Uber said it believes the hacking group Lapsus$ was behind an attack last week that forced the company to temporarily shut down some internal systems, saying the perpetrators gained access after obtaining account credentials for outside contractors.
The attack is the latest against a large tech company linked to Lapsus$, which cybersecurity researchers describe as a “loose” collective with roots in the UK and Brazil. Members have previously been blamed for embarrassing hacks against companies including Microsoft, Samsung, Nvidia and Okta.
The gang has also been linked to another high-profile attack on video game developer Rockstar Games this weekend, in which footage from the next installment in the Grand Theft Auto franchise was leaked to fan forums. cyber security The researchers noted strong similarities in the attacks, but said it was too early to confirm a link.
Uber It was first announced last Thursday night that it had been vandalized. On Monday, it confirmed that the intruders had obtained “elevated privileges” granting access to some internal systems and enterprise software used by employees.
These included Uber’s Slack channel, where the attackers sent a message alerting employees to the hack, saying, “I’m announcing that I’m a hacker, and Uber has suffered a data breach.” Some employees were redirected to include obscene images web page.
The San Francisco-based ride-hailing company said its “public-facing” systems had not been affected, adding that the company’s databases for storing “sensitive” user data such as bank details and travel history had not been breached. The attackers also did not change the software code of its apps and services, Uber said.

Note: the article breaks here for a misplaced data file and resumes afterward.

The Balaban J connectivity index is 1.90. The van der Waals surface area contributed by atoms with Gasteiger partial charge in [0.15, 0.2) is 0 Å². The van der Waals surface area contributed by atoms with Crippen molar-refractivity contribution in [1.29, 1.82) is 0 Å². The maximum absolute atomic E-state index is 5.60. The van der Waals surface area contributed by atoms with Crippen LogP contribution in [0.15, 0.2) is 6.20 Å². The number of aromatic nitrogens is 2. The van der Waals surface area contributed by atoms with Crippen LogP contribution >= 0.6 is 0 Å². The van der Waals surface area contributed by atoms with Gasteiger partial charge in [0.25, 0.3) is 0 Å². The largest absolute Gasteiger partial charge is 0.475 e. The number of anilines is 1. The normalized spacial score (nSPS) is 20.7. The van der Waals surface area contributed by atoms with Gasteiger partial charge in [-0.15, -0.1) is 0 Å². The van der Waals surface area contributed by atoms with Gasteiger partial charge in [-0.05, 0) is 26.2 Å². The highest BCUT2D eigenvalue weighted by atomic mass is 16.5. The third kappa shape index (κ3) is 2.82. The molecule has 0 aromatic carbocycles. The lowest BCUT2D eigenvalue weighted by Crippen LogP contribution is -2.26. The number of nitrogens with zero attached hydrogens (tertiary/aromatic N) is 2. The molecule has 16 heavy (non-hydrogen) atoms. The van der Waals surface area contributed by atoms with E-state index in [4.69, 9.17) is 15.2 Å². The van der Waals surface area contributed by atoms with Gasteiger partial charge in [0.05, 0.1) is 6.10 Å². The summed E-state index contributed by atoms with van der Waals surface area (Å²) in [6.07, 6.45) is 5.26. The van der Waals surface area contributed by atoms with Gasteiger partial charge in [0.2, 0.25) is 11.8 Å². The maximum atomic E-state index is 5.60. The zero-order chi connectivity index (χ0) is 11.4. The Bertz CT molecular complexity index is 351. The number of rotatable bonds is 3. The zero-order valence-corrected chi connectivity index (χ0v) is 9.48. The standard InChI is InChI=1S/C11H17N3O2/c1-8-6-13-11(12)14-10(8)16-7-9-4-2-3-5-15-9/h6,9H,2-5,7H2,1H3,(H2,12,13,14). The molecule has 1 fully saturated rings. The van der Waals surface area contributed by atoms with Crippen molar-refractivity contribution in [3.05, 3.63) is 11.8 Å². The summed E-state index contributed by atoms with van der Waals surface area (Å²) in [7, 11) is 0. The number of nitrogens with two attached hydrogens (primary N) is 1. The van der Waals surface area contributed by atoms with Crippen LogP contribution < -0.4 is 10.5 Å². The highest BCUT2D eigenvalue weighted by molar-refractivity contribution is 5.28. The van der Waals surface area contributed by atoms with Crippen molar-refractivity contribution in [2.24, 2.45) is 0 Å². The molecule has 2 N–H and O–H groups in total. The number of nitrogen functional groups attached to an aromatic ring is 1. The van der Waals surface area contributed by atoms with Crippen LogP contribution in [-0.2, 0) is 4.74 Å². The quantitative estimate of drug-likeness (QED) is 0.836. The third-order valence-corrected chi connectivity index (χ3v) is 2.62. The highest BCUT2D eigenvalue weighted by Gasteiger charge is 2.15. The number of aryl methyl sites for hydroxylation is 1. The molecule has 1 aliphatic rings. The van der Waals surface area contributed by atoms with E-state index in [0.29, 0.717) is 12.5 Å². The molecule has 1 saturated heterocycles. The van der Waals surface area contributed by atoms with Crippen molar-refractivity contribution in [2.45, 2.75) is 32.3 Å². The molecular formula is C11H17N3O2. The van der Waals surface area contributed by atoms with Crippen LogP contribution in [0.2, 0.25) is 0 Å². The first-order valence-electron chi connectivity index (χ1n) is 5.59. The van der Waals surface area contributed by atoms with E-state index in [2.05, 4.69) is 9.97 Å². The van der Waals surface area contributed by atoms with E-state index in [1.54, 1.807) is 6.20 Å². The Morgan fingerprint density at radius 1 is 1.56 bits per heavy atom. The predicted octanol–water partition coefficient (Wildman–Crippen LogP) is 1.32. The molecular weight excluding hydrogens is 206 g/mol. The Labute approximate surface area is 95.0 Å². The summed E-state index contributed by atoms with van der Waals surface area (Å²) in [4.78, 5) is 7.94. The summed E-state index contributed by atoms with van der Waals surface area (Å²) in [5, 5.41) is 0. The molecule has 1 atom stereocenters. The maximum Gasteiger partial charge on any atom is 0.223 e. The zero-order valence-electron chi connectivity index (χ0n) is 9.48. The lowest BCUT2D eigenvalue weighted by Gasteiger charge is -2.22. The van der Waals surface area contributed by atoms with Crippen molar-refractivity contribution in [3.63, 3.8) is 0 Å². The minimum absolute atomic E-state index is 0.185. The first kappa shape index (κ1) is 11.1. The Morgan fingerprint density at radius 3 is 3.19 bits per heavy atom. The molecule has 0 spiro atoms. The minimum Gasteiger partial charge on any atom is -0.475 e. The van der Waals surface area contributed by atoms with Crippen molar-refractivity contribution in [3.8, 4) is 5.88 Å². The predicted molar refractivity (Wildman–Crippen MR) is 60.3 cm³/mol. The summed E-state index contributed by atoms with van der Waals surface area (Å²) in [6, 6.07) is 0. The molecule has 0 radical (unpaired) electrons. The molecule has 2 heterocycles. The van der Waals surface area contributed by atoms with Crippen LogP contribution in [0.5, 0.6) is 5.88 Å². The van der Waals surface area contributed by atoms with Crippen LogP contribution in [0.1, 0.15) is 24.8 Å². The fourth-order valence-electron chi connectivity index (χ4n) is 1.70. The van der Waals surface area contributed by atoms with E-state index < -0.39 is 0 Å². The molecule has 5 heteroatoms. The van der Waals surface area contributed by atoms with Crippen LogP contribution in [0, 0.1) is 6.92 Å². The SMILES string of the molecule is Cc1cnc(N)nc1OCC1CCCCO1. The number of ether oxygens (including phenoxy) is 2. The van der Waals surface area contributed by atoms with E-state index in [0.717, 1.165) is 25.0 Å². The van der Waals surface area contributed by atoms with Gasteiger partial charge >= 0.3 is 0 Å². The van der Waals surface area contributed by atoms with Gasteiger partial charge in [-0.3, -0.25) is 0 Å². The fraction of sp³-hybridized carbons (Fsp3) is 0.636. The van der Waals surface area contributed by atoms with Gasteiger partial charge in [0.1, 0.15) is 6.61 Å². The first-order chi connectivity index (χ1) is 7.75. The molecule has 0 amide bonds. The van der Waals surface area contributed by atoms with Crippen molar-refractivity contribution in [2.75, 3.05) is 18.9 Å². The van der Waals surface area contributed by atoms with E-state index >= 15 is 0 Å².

Uber said it was “likely” that hackers linked to Lapsus$ purchased the contractor’s passwords on the dark web.
“The attacker then repeatedly attempted to log into the contractor’s Uber account,” the company said. “Each time, the contractor received a two-factor login approval request that initially blocked access. However, eventually the contractor accepted one and the attacker successfully logged in.”
fall rise to fame Late last year, Claire Tills of the cybersecurity group Tenable said. London police said in March they had arrested seven people, aged between 16 and 21, linked to the gang.
Thiers noted that the group said it was not “politically motivated or state-sponsored,” but out of a quest for notoriety. A Tenable study published earlier this year called the group “brazen, immature and illogical”.
The pattern appeared to be evident on Sunday, when a user on the Grand Theft Auto web forums, claiming to be the person who hacked Uber a few days earlier, posted 90 leaked videos and images Grand Theft Auto 6A follow-up suggested it would “negotiate” with the company to prevent more footage from being released.
Rockstar confirmed on Monday that the video was real and the victim of a “cyber intrusion.”
“Our work on the next Grand Theft Auto game continues as planned, and we remain committed to providing you, our players, with an experience that truly exceeds your expectations,” the company posted on Twitter.
Shares of Rockstar’s parent company Take-Two Interactive fell at the start of trading on Monday but recovered by the end of the day. Uber’s stock has risen slightly over the past week.